There has been much said on game-centric sites about an “Obama for President” billboard advertisement placed in the Xbox 360 racing game Burnout Paradise; it is a paid official campaign advertisement. GamePolitics(.com) posts are representative early discussion on this topic. Frankly, however, I am wondering what the fuss is about.
It is hard not to imagine the attraction of political advertising in game worlds. When a recent study by the Pew Internet & American Life Project reports that "97% of American teens ages 12-17 play some kind of video game" and that "99% of boys say they are gamers and 94% of girls report that they play games", one view is therefore, that the hand-writing is on the wall. Yet, I can imagine a number of risks here for gamer-to-be-associated candidates, e.g. inadvertently becoming associated with a game with unexpected (off-message) content.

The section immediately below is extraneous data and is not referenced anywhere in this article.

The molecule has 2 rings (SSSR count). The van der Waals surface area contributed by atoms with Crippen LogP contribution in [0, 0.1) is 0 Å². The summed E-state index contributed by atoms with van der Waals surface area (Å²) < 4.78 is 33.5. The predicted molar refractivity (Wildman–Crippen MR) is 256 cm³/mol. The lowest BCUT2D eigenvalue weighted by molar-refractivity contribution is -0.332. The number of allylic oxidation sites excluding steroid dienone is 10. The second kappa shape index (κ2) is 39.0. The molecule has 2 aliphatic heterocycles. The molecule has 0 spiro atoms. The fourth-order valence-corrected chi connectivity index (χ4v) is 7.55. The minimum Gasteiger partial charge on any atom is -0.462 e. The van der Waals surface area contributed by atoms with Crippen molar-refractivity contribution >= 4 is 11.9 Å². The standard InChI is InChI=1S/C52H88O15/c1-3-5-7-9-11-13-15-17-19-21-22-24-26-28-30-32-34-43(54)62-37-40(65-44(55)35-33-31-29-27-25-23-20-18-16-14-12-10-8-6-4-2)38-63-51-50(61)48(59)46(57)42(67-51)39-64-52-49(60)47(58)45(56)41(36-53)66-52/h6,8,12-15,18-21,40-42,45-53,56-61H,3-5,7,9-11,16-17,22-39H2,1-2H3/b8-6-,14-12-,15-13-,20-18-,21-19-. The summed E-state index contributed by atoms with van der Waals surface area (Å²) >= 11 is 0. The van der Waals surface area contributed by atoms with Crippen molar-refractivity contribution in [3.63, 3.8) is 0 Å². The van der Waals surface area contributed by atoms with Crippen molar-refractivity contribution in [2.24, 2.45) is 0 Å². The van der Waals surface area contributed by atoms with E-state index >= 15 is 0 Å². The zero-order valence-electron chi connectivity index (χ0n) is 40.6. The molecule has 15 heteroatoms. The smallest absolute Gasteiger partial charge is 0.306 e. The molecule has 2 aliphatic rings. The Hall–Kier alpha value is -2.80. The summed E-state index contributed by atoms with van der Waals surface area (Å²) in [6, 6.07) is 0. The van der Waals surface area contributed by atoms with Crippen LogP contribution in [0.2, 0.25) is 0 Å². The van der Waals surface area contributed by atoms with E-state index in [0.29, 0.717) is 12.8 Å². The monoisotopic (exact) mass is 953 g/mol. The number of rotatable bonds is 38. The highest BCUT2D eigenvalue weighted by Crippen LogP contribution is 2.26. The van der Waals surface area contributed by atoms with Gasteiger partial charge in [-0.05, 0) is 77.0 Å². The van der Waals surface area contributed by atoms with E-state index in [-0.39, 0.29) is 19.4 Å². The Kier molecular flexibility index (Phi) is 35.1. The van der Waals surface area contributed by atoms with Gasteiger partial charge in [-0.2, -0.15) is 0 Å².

The other pitfall, I think, is simply figuring out the audience of a game. This will likely become more important as the "gamer" umbrella fragments into narrower constituencies. Illustrating some of the complexity involved, the same study reports "(a) typical teen plays at least five different categories of games and 40% of them play eight or more different game types." Missteps by other U.S. presidential candidates earlier in the year in targeting one game constituency or another is also indicative - it is hard to figure out who plays/sympathizes with what (until it is too late).
If this is the future, is there more to this story than one of an ongoing transition into a complicated new media market; or is there some sort of "game-changer" quality to this story that I am missing?